Regulators from the European Union have been outspoken in their distrust of the Microsoft-LinkedIn acquisition. Last week, we reported on Microsoft’s plans to offer concessions to allay these fears. Yesterday, further details came to light.
According to Reuters, Microsoft will give competing social networks access to its Outlook programs. Both the API and the add-in will be available, though some companies already have access. The concession is an assurance that nothing will change after the deal. Competitors will still get access to Microsoft’s services, and LinkedIn will not be favored over any other network.
However, the Redmond giant also has a second proposal. Microsoft guarantees that hardware manufacturers will not be pressured to install LinkedIn by default. This is a practice taken by Dell, HP, Lenovo and Acer with the Office Suite, which comes pre-installed on some devices.
The concession should allay some fears of unfair competition due to Microsoft’s large reach. Despite this, some argue that it’s not enough. One of the biggest fears is exclusive access to LinkedIn’s database of 450 million professionals, which could provide some with a significant advantage.
One of the biggest fears is exclusive access to LinkedIn’s database of 450 million professionals, which could provide some with a significant advantage.
The complaint initially came from Salesforce, who took part in a bidding war for the company:
“By gaining ownership of LinkedIn’s unique dataset of over 450 million professionals in more than 200 countries, Microsoft will be able to deny competitors access to that data, and in doing so obtain an unfair competitive advantage,” said chief legal officer Burke Norton. “Salesforce believes this raises significant antitrust and data privacy issues that need to be fully scrutinized by competition and data privacy authorities in the United States and in the European Union.”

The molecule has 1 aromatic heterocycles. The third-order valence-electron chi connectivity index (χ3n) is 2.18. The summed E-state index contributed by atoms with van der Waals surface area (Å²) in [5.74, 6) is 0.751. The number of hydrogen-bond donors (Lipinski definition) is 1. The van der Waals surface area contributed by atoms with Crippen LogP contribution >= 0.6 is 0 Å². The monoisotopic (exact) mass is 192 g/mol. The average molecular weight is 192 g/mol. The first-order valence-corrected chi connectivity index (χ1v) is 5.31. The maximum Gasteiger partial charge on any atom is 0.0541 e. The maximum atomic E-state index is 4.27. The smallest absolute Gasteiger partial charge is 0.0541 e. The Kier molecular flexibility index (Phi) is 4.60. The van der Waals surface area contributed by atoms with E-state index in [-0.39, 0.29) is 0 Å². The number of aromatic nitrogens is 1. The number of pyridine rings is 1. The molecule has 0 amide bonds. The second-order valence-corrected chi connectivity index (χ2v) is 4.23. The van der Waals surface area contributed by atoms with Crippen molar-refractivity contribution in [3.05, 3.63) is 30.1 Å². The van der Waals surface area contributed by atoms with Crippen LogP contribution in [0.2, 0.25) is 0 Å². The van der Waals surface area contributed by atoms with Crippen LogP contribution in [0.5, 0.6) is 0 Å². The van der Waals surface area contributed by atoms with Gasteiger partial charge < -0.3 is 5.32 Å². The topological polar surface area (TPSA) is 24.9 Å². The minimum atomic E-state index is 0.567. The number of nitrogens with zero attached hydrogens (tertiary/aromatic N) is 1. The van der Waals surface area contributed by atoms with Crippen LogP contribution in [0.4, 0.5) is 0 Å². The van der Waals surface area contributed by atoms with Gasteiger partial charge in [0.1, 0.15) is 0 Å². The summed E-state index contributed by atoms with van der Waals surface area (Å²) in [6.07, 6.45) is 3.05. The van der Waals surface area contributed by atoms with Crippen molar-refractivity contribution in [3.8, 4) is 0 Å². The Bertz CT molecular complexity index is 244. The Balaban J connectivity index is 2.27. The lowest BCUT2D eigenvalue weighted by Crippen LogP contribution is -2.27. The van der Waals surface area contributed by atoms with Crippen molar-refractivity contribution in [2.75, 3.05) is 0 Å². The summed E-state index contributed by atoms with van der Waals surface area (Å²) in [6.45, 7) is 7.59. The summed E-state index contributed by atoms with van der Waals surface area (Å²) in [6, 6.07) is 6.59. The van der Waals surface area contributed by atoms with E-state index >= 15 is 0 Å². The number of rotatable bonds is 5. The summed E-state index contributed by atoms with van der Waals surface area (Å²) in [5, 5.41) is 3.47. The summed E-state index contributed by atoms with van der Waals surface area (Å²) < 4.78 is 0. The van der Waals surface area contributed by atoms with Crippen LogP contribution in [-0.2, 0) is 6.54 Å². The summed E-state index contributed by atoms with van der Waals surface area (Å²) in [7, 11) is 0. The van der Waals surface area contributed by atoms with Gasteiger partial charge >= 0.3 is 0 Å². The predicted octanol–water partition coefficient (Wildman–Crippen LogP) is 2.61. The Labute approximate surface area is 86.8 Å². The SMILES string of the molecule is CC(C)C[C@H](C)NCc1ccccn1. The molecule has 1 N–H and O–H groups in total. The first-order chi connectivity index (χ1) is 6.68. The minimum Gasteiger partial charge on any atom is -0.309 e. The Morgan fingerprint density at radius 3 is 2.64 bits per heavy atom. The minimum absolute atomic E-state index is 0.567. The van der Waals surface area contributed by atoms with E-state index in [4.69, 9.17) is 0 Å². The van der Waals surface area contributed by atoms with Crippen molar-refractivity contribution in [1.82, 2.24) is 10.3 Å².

Microsoft is currently in talks with SugarCRM, Oracle and HubSpot about access to a small portion of the data. This includes datasets such as name, title, and photo, which also feature in LinkedIn’s Sales Navigator tool.
However, this data may also be available through the Outlook concession. LinkedIn CEO Jeff Weiner mentioned Outlook integration as one of the first things on the list:
“When someone sends you an email you [will] know who they are,” he explains. “If you’re less familiar with them, you’re able to add them to your network… If you’re already familiar with them, you see if they changed job, changed company, what they shared recently.”
As a result, Microsoft’s Outlook offering is much more generous than it seems. Access to the API will also ensure that other social networks can integrate data into Outlook.
Though there’s no word on the rest of the data, the concessions may be just enough to keep regulators at bay. The EU is currently seeking feedback from competitors, and we should hear a final decision very soon.